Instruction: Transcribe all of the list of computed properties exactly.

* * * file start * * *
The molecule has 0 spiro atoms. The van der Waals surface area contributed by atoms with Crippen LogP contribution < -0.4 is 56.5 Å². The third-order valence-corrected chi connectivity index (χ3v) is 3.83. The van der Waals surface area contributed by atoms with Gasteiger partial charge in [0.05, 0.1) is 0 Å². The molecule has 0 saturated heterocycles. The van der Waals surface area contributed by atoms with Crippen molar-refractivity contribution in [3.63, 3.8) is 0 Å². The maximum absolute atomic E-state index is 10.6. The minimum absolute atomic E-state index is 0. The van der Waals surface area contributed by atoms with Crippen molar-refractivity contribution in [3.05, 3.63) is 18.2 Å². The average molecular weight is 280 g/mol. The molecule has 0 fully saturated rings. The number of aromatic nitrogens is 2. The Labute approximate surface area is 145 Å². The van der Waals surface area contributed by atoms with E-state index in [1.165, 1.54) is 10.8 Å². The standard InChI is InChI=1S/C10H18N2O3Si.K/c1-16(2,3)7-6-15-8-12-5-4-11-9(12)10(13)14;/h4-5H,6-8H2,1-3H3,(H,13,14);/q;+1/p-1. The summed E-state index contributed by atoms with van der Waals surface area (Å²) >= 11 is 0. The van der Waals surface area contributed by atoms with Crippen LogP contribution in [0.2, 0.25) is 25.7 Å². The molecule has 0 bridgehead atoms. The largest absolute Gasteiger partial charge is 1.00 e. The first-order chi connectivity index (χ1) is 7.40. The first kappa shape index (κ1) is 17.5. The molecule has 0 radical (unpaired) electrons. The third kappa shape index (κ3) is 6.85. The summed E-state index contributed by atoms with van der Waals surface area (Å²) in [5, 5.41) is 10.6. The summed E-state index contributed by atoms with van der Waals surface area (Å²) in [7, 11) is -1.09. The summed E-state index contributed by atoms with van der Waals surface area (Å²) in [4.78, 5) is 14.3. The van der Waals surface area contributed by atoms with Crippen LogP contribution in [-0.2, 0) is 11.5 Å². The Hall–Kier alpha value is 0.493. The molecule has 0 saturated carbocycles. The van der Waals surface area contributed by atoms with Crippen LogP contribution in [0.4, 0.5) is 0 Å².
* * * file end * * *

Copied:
The molecule has 0 spiro atoms. The van der Waals surface area contributed by atoms with Crippen LogP contribution < -0.4 is 56.5 Å². The third-order valence-corrected chi connectivity index (χ3v) is 3.83. The van der Waals surface area contributed by atoms with Gasteiger partial charge in [0.05, 0.1) is 0 Å². The molecule has 0 saturated heterocycles. The van der Waals surface area contributed by atoms with Crippen molar-refractivity contribution in [3.63, 3.8) is 0 Å². The maximum absolute atomic E-state index is 10.6. The minimum absolute atomic E-state index is 0. The van der Waals surface area contributed by atoms with Crippen molar-refractivity contribution in [3.05, 3.63) is 18.2 Å². The average molecular weight is 280 g/mol. The molecule has 0 fully saturated rings. The number of aromatic nitrogens is 2. The Labute approximate surface area is 145 Å². The van der Waals surface area contributed by atoms with E-state index in [1.165, 1.54) is 10.8 Å². The standard InChI is InChI=1S/C10H18N2O3Si.K/c1-16(2,3)7-6-15-8-12-5-4-11-9(12)10(13)14;/h4-5H,6-8H2,1-3H3,(H,13,14);/q;+1/p-1. The summed E-state index contributed by atoms with van der Waals surface area (Å²) >= 11 is 0. The van der Waals surface area contributed by atoms with Crippen LogP contribution in [0.2, 0.25) is 25.7 Å². The molecule has 0 bridgehead atoms. The largest absolute Gasteiger partial charge is 1.00 e. The first-order chi connectivity index (χ1) is 7.40. The first kappa shape index (κ1) is 17.5. The molecule has 0 radical (unpaired) electrons. The third kappa shape index (κ3) is 6.85. The summed E-state index contributed by atoms with van der Waals surface area (Å²) in [5, 5.41) is 10.6. The summed E-state index contributed by atoms with van der Waals surface area (Å²) in [7, 11) is -1.09. The summed E-state index contributed by atoms with van der Waals surface area (Å²) in [4.78, 5) is 14.3. The van der Waals surface area contributed by atoms with Crippen LogP contribution in [-0.2, 0) is 11.5 Å². The Hall–Kier alpha value is 0.493. The molecule has 0 saturated carbocycles. The van der Waals surface area contributed by atoms with Crippen LogP contribution in [0.4, 0.5) is 0 Å².